back to article The curse of knowing a bit about IT: 'Could you just...?' and 'No I haven't changed anything'

On the sixth day of Christmas, the bork gods sent to me: Fix the printer, nerds, Scottish parking whi-i-i-i-nge, one dead DB, petty angry user, flightless Windows signage, and a server they said had ceased to be. Welcome to the Twelve Borks of Christmas (12BoC): a collection of Register reader stories of amusing and …

  1. Anonymous Coward
    Anonymous Coward

    Printers attached to PC's

    is so old skool... :) :)

    now we have them broadcasting over WiFi. One has appeared near me since Christmas that is so wide open (no I have not sent anything to it but I can get at the control panel)

    It is an HP thingy. Beware folks if you are having anything to do with HP printers that have WiFi.

    I could easily bork the printer but I'm not going to.

    If stuff comes this wide-open then no matter how many firewalls you have... they ain't gonna stop a thing.

    Meanwhile, my own website is coming under a concentrated hack attempt from a range of IP addresses in Serbia. I've had to resort to blocking the whole *.* in 111.222.*.* (not the real numbers). Those Serbs seem to think that I have phpmyadmin on the server in /var/www/html. numpties.

    1. Giles C Silver badge

      Re: Printers attached to PC's

      You could just start sending random print jobs to it in the middle of the night... or send a message telling them they have could have been hacked and this is how to stop it occurring.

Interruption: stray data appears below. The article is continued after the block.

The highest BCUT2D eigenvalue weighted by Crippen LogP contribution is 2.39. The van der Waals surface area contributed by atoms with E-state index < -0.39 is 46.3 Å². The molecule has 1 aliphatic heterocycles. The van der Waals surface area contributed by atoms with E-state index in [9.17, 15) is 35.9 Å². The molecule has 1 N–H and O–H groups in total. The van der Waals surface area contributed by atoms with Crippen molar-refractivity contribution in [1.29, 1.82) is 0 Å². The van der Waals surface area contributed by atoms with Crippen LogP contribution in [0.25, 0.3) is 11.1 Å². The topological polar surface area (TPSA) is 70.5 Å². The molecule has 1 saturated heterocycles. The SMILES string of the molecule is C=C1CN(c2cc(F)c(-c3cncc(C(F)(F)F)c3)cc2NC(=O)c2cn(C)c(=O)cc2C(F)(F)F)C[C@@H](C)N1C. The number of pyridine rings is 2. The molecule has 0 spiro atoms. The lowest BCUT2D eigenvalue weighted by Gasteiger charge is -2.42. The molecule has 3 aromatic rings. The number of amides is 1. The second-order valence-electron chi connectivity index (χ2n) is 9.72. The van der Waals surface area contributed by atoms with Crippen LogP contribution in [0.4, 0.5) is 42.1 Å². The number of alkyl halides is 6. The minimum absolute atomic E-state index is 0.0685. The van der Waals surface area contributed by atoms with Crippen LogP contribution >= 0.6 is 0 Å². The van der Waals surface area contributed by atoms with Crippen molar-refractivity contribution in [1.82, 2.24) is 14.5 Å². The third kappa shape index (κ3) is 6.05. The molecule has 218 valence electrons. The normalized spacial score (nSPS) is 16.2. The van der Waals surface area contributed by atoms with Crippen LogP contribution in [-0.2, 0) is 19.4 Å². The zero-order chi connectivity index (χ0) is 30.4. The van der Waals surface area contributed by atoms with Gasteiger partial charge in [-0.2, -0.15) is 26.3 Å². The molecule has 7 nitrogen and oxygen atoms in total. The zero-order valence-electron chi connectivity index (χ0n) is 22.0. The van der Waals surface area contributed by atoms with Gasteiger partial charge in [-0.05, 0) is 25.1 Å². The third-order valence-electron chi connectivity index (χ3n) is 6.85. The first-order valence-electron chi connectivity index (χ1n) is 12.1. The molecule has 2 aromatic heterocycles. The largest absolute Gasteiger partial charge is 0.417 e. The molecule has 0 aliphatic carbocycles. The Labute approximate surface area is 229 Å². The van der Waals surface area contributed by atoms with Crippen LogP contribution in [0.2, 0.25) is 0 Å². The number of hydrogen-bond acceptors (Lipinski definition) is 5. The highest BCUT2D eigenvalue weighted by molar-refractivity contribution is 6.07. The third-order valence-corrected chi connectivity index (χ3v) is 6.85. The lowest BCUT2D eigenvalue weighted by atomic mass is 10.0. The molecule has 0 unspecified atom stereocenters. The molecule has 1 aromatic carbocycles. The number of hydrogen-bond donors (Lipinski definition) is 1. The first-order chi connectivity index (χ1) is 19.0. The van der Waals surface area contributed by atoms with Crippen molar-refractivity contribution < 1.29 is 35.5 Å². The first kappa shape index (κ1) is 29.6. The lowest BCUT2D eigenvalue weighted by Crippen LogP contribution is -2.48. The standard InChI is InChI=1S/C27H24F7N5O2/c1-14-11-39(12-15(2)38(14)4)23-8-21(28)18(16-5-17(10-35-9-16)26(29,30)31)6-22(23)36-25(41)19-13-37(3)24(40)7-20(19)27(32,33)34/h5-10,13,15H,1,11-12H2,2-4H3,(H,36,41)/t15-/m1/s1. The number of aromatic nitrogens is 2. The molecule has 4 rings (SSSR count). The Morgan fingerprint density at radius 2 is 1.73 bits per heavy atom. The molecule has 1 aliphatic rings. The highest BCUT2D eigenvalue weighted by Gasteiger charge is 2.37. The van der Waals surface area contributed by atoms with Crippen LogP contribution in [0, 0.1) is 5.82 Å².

Seriously though the security on these home printers is laughable and should never be allowed out the factory. Forget the unknown IoT stuff, the mainstream manufacturers need to get in order first.

      1. don't you hate it when you lose your account

        Re: Printers attached to PC's

        Not just printers. The amount of stuff inflicted on users that should be shot at concept is scary

        1. Giles C Silver badge

          Re: Printers attached to PC's

          Anything electronic? With some people two rocks would be over complicating things

          1. This post has been deleted by its author

          2. Arthur the cat Silver badge

            Re: Printers attached to PC's

            Some people could do significant damage with just one rock.

            1. Anonymous Coward
              Anonymous Coward

              Re: Printers attached to PC's

              Some people could do significant damage with just one rock.

              To be fair, thats been the standard MO of most hominids for the last couple of million years, it's just a shame that some of us seem strangely reluctant to let go of the lifestyle...

              1. Cynic_999

                Re: Printers attached to PC's

                I once worked with an apprentice who I would definitely not trust with two rocks. I estimate that within a week he would have lost one and broken the other.

            2. IceC0ld